Sauteed Chard with Rhubarb

In savory dishes, rhubarb can replace lemon to add tartness to a dish, as in this Sautéed Chard with Rhubarb.

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I first learned about Woven Roots Farm and so many other Berkshire farms and food producers when I was doing recipe-testing and copyediting for "The Berkshires Farm Table Cookbook," written by Elisa Spungen Bildner and Robert Bildner with Brian Alberg. I’m not sure why we didn’t buy a share in a Community Sponsored Agriculture (CSA) farm sooner, but I adore our regular visits to the farm during the growing season and seeing what produce shows up.

As soon as I glance along the tables in the greenhouse where pick-up takes place, I begin to plan what I will make. I kind of like not knowing what I will get from week to week, and letting the ideas and creativity guide me as we work our way through the week’s offerings.

For the first pick-up this year, of course, there were radishes. The first thing I did when I got home was to enjoy thin slices on good sourdough bread with sweet butter, as Rachel Portnoy of Café Triskele suggested in her recent column on radishes [with sardine butter]. I knew we would be getting lots of early season greens, and we had a great dinner using leftover proteins from prior dinners in a Cobb salad, and then a salade Niçoise. The bok choy went into a wonderful stir-fry with ramen noodles and ground pork with six-minute eggs on top.

We also got a batch of one of my favorites, rainbow chard, which I know is not the most well-known vegetable out there. This hearty green can be used in most recipes calling for spinach, and I love it sautéed simply, with a squeeze of lemon. On this visit to the farm, however, we also got some rhubarb, and I had read in several places recently suggesting that in savory dishes, rhubarb can replace lemon to add tartness to a dish. I tried it and came up with a winner!

If it’s not rhubarb season, fresh lemon juice works just fine. Also, early in the season, the chard stems are quite tender; later when the leaves and stems are bigger, it helps to start cooking the chopped stems before the leaves. I offer the relevant adjustments below.

Of course, when you can get local, farm-fresh produce, the flavors shine all on their own, and the recipes are quite simple. So whether you belong to a CSA or just frequent any of the many farmers markets in our region, be adventurous and try making chard, or something else new!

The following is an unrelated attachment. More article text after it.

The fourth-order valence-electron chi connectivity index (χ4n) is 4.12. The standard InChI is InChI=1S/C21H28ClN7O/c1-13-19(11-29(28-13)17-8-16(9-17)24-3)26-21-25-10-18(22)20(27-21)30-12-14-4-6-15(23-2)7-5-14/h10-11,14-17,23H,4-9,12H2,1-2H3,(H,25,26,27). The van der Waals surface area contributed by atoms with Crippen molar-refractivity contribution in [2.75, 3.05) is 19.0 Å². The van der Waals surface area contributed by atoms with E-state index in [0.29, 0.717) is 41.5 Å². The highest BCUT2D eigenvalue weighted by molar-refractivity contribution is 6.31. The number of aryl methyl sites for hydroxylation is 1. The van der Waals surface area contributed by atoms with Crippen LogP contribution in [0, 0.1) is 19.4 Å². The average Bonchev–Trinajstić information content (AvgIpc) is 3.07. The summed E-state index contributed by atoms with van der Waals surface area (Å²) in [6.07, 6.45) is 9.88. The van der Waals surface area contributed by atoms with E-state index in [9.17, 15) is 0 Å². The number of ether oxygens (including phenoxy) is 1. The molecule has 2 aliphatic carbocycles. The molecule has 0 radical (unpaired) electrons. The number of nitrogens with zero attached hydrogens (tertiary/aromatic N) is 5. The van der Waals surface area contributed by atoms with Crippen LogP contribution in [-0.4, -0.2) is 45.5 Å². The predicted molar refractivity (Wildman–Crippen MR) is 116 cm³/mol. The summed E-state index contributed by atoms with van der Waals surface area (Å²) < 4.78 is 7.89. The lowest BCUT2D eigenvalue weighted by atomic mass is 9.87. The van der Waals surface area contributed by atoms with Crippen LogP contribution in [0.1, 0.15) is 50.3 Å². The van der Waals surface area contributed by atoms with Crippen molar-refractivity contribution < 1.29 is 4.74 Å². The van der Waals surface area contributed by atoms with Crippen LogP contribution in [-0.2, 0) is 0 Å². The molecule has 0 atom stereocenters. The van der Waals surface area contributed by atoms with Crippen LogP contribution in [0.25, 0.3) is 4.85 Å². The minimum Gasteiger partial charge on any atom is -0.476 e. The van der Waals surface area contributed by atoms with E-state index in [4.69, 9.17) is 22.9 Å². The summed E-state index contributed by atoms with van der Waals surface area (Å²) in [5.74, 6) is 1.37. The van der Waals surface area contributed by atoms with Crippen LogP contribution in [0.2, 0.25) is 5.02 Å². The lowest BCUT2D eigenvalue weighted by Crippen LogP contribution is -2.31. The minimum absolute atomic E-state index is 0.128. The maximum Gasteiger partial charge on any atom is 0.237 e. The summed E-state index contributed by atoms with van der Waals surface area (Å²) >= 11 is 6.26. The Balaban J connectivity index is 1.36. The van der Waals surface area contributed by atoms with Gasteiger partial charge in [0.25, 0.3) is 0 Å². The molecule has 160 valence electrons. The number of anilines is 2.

Serves 2 as a side dish, can be doubled, but be sure to use a big enough pan


1 tablespoon plus 1 teaspoon extra virgin olive oil

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1 small onion (or 1/2 medium), sliced thin into half-moons

1/2 teaspoon kosher salt

1/3 cup thinly sliced rhubarb (or lemon juice, see below)

8 ounces rainbow or other chard, any larger leaves cut in half; if older, tougher pieces, separate stems and chop); leaves rinsed

1/4 teaspoon Aleppo pepper, or 1/8 teaspoon fresh ground pepper

1 tablespoon fresh lemon juice if not using rhubarb


In a medium to large sauté pan, heat 1 tablespoon olive oil over medium heat until shimmering and fragrant. Add the onions and salt. Sauté, stirring frequently, until the onions are soft and just beginning to become golden on the edges, about 3 to 5 minutes.

Add the rhubarb, and the chard stems if using older, tougher greens. Continue to sauté until the rhubarb has softened, another 3 to 5 minutes.

Add the chard and the Aleppo pepper. Depending on the size of your pan, you may not be able to add all at once, which is just fine. As the leaves cook down, add more chard until all is in the pan. Sauté until all the leaves are softened and wilted. If not using rhubarb, add the lemon juice just before removing from the heat. Drizzle with the remaining teaspoon of olive oil and serve.

Elizabeth Baer is a teacher who loves to spend time in the kitchen, and also posts recipes and musings on her food blog,